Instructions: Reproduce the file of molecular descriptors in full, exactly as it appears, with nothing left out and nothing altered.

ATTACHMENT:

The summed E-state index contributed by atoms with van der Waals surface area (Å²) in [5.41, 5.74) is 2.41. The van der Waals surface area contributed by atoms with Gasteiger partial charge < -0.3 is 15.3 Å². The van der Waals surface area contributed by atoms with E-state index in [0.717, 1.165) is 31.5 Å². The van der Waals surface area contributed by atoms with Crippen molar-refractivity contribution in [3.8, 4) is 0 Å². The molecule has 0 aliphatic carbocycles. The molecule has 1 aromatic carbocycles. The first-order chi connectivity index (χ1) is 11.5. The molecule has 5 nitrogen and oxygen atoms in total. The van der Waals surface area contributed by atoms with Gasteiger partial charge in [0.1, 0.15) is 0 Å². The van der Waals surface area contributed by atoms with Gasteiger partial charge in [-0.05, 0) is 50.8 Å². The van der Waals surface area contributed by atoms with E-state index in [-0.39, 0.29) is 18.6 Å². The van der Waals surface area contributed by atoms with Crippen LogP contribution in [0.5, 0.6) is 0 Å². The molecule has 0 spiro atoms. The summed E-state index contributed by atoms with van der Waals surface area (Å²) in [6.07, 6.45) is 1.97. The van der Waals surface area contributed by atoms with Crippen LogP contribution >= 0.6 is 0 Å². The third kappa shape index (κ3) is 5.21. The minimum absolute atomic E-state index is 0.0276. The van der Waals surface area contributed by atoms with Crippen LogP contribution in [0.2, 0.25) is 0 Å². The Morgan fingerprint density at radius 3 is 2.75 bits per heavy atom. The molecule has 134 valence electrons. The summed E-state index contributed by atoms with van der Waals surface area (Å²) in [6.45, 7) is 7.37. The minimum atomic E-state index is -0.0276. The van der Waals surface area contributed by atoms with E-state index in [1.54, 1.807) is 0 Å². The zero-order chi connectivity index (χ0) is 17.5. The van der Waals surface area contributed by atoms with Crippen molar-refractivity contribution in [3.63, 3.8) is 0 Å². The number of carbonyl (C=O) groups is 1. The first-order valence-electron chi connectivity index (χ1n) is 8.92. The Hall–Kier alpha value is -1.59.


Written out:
The summed E-state index contributed by atoms with van der Waals surface area (Å²) in [5.41, 5.74) is 2.41. The van der Waals surface area contributed by atoms with Gasteiger partial charge < -0.3 is 15.3 Å². The van der Waals surface area contributed by atoms with E-state index in [0.717, 1.165) is 31.5 Å². The van der Waals surface area contributed by atoms with Crippen molar-refractivity contribution in [3.8, 4) is 0 Å². The molecule has 0 aliphatic carbocycles. The molecule has 1 aromatic carbocycles. The first-order chi connectivity index (χ1) is 11.5. The molecule has 5 nitrogen and oxygen atoms in total. The van der Waals surface area contributed by atoms with Gasteiger partial charge in [0.1, 0.15) is 0 Å². The van der Waals surface area contributed by atoms with Gasteiger partial charge in [-0.05, 0) is 50.8 Å². The van der Waals surface area contributed by atoms with E-state index in [-0.39, 0.29) is 18.6 Å². The van der Waals surface area contributed by atoms with Crippen LogP contribution in [0.5, 0.6) is 0 Å². The molecule has 0 spiro atoms. The summed E-state index contributed by atoms with van der Waals surface area (Å²) in [6.07, 6.45) is 1.97. The van der Waals surface area contributed by atoms with Crippen LogP contribution >= 0.6 is 0 Å². The third kappa shape index (κ3) is 5.21. The minimum absolute atomic E-state index is 0.0276. The van der Waals surface area contributed by atoms with Crippen LogP contribution in [0.2, 0.25) is 0 Å². The Morgan fingerprint density at radius 3 is 2.75 bits per heavy atom. The molecule has 134 valence electrons. The summed E-state index contributed by atoms with van der Waals surface area (Å²) in [6.45, 7) is 7.37. The minimum atomic E-state index is -0.0276. The van der Waals surface area contributed by atoms with E-state index in [1.54, 1.807) is 0 Å². The zero-order chi connectivity index (χ0) is 17.5. The van der Waals surface area contributed by atoms with Crippen molar-refractivity contribution in [3.63, 3.8) is 0 Å². The number of carbonyl (C=O) groups is 1. The first-order valence-electron chi connectivity index (χ1n) is 8.92. The Hall–Kier alpha value is -1.59.